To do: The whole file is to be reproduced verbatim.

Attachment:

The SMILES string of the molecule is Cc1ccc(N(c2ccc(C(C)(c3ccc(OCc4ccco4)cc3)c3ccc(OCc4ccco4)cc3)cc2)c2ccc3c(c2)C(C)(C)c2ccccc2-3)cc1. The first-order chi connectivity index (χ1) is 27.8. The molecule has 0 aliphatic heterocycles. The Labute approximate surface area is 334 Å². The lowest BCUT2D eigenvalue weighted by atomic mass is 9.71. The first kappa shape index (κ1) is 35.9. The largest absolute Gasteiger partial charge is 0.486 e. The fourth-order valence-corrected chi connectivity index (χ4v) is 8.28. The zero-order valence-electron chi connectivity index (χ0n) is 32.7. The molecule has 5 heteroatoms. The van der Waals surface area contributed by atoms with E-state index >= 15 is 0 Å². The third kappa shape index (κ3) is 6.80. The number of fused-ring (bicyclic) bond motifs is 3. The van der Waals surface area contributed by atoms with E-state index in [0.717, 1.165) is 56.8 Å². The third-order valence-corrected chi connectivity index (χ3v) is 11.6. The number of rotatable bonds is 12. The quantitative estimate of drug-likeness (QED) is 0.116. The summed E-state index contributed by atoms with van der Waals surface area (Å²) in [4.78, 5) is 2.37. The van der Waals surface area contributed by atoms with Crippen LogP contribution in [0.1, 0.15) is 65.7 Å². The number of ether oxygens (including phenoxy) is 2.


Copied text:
The SMILES string of the molecule is Cc1ccc(N(c2ccc(C(C)(c3ccc(OCc4ccco4)cc3)c3ccc(OCc4ccco4)cc3)cc2)c2ccc3c(c2)C(C)(C)c2ccccc2-3)cc1. The first-order chi connectivity index (χ1) is 27.8. The molecule has 0 aliphatic heterocycles. The Labute approximate surface area is 334 Å². The lowest BCUT2D eigenvalue weighted by atomic mass is 9.71. The first kappa shape index (κ1) is 35.9. The largest absolute Gasteiger partial charge is 0.486 e. The fourth-order valence-corrected chi connectivity index (χ4v) is 8.28. The zero-order valence-electron chi connectivity index (χ0n) is 32.7. The molecule has 5 heteroatoms. The van der Waals surface area contributed by atoms with E-state index >= 15 is 0 Å². The third kappa shape index (κ3) is 6.80. The number of fused-ring (bicyclic) bond motifs is 3. The van der Waals surface area contributed by atoms with E-state index in [0.717, 1.165) is 56.8 Å². The third-order valence-corrected chi connectivity index (χ3v) is 11.6. The number of rotatable bonds is 12. The quantitative estimate of drug-likeness (QED) is 0.116. The summed E-state index contributed by atoms with van der Waals surface area (Å²) in [4.78, 5) is 2.37. The van der Waals surface area contributed by atoms with Crippen LogP contribution in [0.1, 0.15) is 65.7 Å². The number of ether oxygens (including phenoxy) is 2.